The one who takes seriously Our Lord’s call to the deep, daily strives to fight sin. He or she is always at work on a particular one, and he or she frequently examines his or her conscience to let the light of God’s grace show the “streaks.” We are constantly on the fight against sin. 

I remember being in Rome right before the canonization of Philadelphian St. Katharine Drexel, the great apostle to the African-Americans and Native Americans, when a reporter called me from [the] United States and interviewed me. He said, “Monsignor, all these beatifications and canonizations that the Pope is doing — isn’t all this goodness and holiness and virtue unrealistic and impossible today?”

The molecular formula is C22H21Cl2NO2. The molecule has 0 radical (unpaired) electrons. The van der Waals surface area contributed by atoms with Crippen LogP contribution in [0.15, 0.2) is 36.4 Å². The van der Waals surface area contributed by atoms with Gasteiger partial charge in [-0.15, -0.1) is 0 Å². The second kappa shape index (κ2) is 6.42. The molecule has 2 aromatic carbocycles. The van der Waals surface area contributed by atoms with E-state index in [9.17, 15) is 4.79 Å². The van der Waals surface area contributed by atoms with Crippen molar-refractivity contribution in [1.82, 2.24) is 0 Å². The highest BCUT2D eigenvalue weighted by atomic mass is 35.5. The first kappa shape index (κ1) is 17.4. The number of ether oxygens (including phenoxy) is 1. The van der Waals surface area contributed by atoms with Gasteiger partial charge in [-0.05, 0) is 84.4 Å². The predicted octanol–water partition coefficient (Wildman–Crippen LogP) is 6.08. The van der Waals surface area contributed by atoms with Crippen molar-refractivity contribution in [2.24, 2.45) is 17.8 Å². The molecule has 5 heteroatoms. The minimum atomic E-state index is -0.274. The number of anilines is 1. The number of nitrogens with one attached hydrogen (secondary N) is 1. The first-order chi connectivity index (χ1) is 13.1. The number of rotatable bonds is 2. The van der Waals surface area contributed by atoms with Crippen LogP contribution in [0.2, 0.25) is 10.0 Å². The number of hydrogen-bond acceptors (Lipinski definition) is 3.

I replied, “Listen. The pope’s point is just the opposite! The pope’s point is that such goodness, holiness, and virtue are possible — and not only possible, but expected, in those who claim to follow Christ.” 

Dolan’s motto is “To Whom Shall We Go?” The answer is to Christ, the continuing journey. Dolan concluded his inaugural homily as archbishop of New York with a request: 

Let Him “turn us around” as He did those two disciples, turned them around because, simply put, they were going the wrong way, and sent them running back to Jerusalem, where Peter was, where the apostles were, where the Church was.

For three weeks in July, 1992, I was on pilgrimage in Israel. I had a wonderful Franciscan guide who made sure I saw all the sacred places in the Holy Land. The day before I departed, he asked, “Is there anything left you want to see?”

“Yes,” I replied, “I would like to walk the road to Emmaus.”